Welcome to the third installment of drunken Goosebumps reviews! And check out that new graphic! Thanks to everyone who voted! I’m rather partial to Scaredy-Liver at the Hip Bar myself, so was quite chuffed to see that other people seemed to like that one, too. I’m also quite chuffed that we’ve arrived at #3 in the Goosebumps series, Monster Blood! This was actually what I would tell everyone was my favorite Goosebumps when I was little. Why? Because the cover is blue and green. Seriously, I was a weird kid, because I obviously forgot about 90% of this one before picking it up again. The result? MADNESS! You thought the first two books in the series were weird. Are you ready for a magical, sentient, child-endangering (evil) cat? Or a bullying B plot that culminates in endless nightmares and probably endless counseling? Good, because HERE WE GO!
Oh, I should mention that today’s review comes courtesy of Rampant Imperial IPA from New Belgium Brewing, because why settle for regular IPAs when you can get drunk TWICE AS FAST!

(7) OBERST INTERVIEW. At Without Your Head, Bill Oberst, Jr. returns to talk about At Granny’s House, Ray Bradbury Live (Forever) and Rob Zombie’s 3 From Hell.

(8) JAPANESE WEIRD SF. “Sisyphean: An Interview with Weird Scifi Author Dempow Torishima” at Weird Fiction Review.

 

WFR: What kinds of fiction or stories did you read and watch growing up?

Dempow Torishima: As a child, I liked stories with illustrations, like Doctor Doolittle, René Guillot’s Un petit chien va dans la lune, works by Edogawa Rampo, and so on (I was enthralled by the things that rose up between the words and the pictures), and I think that is also related to my present style of writing.

In my teenage years, I got really into strange, unique works of Japanese fiction, such as Kyusaku Yumeno’s Dogra Magra, Mushitaro Oguri’s Murder at Black Death Mansion, Shozo Numa’s Yapoo: the Human Cattle. In particular, I was strongly influenced by the word-plays, images of body modification, and so on in Yapoo: the Human Cattle.

After that, I started reading a variety of novels from a variety of countries (regardless of genre), and as you might expect, I really liked the ones with strong conceits and high levels of the absurd. These days, I like Can Xue, Patrick Chamoiseau, and Seth Fried. I’m also drawn to authors like Yoko Tawada and Yuko Yamao, who are very particular about the words they use. In William Gibson’s Neuromancer, Hisashi Kuroma’s translation style shocked me with its copious use of kanji neologisms and ruby text.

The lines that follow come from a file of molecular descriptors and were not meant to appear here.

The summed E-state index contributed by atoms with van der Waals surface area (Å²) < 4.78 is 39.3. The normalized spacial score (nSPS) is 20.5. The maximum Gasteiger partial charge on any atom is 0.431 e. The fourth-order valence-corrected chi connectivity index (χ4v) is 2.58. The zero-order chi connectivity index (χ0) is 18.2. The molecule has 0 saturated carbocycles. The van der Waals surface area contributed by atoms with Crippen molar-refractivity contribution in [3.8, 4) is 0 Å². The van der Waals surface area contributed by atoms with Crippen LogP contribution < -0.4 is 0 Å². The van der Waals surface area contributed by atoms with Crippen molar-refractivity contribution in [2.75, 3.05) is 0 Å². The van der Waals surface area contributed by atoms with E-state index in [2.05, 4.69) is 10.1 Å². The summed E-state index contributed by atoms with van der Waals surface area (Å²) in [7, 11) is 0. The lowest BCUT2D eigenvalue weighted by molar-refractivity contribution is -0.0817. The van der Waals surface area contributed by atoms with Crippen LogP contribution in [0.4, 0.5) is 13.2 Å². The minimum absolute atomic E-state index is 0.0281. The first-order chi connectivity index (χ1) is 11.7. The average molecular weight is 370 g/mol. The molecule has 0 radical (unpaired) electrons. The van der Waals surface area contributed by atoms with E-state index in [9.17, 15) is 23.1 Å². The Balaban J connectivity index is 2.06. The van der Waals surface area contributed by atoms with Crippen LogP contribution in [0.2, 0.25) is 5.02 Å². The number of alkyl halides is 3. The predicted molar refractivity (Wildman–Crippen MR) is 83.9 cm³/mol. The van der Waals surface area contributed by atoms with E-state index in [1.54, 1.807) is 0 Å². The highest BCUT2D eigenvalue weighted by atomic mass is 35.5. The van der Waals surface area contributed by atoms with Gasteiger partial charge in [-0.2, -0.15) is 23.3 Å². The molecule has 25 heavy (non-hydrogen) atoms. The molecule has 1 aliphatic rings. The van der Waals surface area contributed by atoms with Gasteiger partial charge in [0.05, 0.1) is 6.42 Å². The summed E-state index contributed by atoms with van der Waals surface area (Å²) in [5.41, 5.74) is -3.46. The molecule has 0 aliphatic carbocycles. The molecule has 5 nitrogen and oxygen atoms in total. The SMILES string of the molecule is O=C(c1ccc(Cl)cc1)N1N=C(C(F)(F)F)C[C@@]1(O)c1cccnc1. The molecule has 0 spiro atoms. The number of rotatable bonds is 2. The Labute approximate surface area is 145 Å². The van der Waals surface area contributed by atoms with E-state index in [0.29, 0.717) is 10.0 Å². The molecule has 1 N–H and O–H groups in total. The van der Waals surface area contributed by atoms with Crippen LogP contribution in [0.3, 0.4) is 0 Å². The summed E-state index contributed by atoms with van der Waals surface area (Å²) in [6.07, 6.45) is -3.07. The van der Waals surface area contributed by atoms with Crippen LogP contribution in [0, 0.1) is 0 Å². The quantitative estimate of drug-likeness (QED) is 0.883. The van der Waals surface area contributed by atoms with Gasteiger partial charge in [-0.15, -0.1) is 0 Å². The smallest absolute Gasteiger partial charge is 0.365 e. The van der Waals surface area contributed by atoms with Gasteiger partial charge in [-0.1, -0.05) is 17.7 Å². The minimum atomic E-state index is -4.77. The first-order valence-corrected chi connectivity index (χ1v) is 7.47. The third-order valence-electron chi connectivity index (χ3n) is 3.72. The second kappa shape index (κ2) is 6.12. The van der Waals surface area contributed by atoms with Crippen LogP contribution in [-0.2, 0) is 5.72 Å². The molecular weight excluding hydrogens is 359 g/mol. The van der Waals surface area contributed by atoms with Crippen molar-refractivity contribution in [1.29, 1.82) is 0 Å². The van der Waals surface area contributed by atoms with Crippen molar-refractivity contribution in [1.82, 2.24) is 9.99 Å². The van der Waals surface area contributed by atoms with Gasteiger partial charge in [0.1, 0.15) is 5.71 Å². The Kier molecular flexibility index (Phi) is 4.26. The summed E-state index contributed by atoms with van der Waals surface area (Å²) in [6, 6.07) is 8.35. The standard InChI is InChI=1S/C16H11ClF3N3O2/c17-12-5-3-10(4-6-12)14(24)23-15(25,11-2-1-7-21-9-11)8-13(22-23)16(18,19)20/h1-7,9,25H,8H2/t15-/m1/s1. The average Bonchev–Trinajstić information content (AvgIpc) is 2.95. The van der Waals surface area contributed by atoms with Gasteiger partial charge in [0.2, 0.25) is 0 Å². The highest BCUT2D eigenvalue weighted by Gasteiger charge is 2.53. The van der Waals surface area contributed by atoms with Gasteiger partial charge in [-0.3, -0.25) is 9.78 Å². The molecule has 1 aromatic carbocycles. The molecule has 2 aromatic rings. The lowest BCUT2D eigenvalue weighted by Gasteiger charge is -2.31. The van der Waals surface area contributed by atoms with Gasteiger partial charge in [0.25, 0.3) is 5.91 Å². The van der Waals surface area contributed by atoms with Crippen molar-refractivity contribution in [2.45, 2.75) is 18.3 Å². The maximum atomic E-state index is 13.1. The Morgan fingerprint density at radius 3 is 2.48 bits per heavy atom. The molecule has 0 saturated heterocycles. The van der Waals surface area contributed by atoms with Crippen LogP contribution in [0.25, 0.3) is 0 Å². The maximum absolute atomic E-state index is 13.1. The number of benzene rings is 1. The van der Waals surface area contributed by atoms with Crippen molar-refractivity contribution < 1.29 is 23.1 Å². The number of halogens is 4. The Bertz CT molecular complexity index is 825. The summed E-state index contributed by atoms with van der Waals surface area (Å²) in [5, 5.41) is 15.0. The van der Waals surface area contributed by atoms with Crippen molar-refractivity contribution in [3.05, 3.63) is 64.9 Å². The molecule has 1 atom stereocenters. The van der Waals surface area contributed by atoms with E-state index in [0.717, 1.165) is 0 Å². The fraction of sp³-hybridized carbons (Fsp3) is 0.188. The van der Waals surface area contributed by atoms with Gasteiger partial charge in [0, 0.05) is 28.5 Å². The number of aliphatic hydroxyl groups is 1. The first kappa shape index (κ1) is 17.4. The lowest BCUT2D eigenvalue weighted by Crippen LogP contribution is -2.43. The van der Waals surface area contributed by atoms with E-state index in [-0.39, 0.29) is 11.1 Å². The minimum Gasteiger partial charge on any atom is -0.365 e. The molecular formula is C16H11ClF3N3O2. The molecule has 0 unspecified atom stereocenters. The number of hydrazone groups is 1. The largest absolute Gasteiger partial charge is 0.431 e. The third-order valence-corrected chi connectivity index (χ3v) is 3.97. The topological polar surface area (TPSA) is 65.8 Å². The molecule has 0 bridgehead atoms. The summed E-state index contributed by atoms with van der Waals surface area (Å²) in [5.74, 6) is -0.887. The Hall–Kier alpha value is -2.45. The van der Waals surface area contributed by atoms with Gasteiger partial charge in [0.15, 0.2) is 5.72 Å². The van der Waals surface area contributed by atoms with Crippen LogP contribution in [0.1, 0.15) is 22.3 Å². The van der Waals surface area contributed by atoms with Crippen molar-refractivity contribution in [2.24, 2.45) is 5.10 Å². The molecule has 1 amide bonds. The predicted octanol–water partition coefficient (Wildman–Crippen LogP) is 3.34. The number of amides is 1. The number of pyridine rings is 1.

(In Japanese books, ruby text?—?tiny phonetic characters printed next to kanji characters?—?is sometimes used to indicate the pronunciations of difficult kanji. I use it to create wordplays, double-meanings, and so on. Still, from the time I was first published, I’ve been told those effects are impossible to replicate in English. )

(9) SUPPORT INDIE. Power off your phone, shut down your laptop, shop for something in print: Saturday is Independent Bookstore Day.

What is Independent Bookstore Day?

Independent Bookstore Day is a one-day national party that takes place at indie bookstores across the country on the last Saturday in April.  Every store is unique and independent, and every party is different. But in addition to authors, live music, cupcakes, scavenger hunts, kids events, art tables, readings, barbecues, contests, and other fun stuff, there are exclusive books and literary items that you can only get on that day. Not before. Not after. Not online.

To see past exclusives, check out our archives.

Why are we celebrating independent bookstores?

Independent bookstores are not just stores, they’re community centers and local anchors run by passionate readers. They are entire universes of ideas that contain the possibility of real serendipity. They are lively performance spaces and quiet places where aimless perusal is a day well spent.

In a world of tweets and algorithms and pageless digital downloads, bookstores are not a dying anachronism.  They are living, breathing organisms that continue to grow and expand. In fact, there are more of them this year than there were last year. And they are at your service.

Bookstores: find out how you can participate!

(10) COMICS SECTION.

  • Chip Hitchcock says we don’t have this technology: Rhymes With Orange.
  • Then, John King Tarpinian enjoyed two kaiju sharing a moment in Off The Mark.

(11) SCALZI’S BOOK TOUR ATTRACTS PEST. Jon Del Arroz encouraged one of his stooges to behave like an ass at John Scalzi’s New York book signing.

Scalzi tweeted:

JDA, always excited when anybody pays him attention, had a pleonasm. He crowed about his role in the incident in “You’ll Be Shocked At How John Scalzi Treats His Fans” [Internet Archive link]

A couple of weeks ago, a fan DMed me on Twitter. He told me he was going to Scalzi’s signing and he wanted me to do something. He asked me to sign one of Scalzi’s books, and he would bring my book to the signing, show him me signing his book, and have Scalzi sign one of my books. I thought this was all in good fun, so I agreed. Here’s what I sent to my fan:

The stooge’s wingman skulked on the perimeter making a shaky video of the meeting.

(12) BACK IN TIME WITH GRRM. Tor.com announces “New George R. R. Martin Book Fire & Blood Arrives November 20th”.

George R. R. Martin’s latest tale of Westeros, Fire and Blood, will be released on November 20, 2018, and is available for pre-order nowFire and Blood: 300 Years Before A Game of Thrones (A Targaryen History) will look back at some of the history that led to the events of A Song of Ice and Fire, focusing on the intrigue and tragedy of the Targaryen family. The book is a continuation of a much shorter piece in 2014’s illustrated in-world history The World of Ice & Fire, that was written by Martin and collaborators Elio Garcia and Linda Antonsson.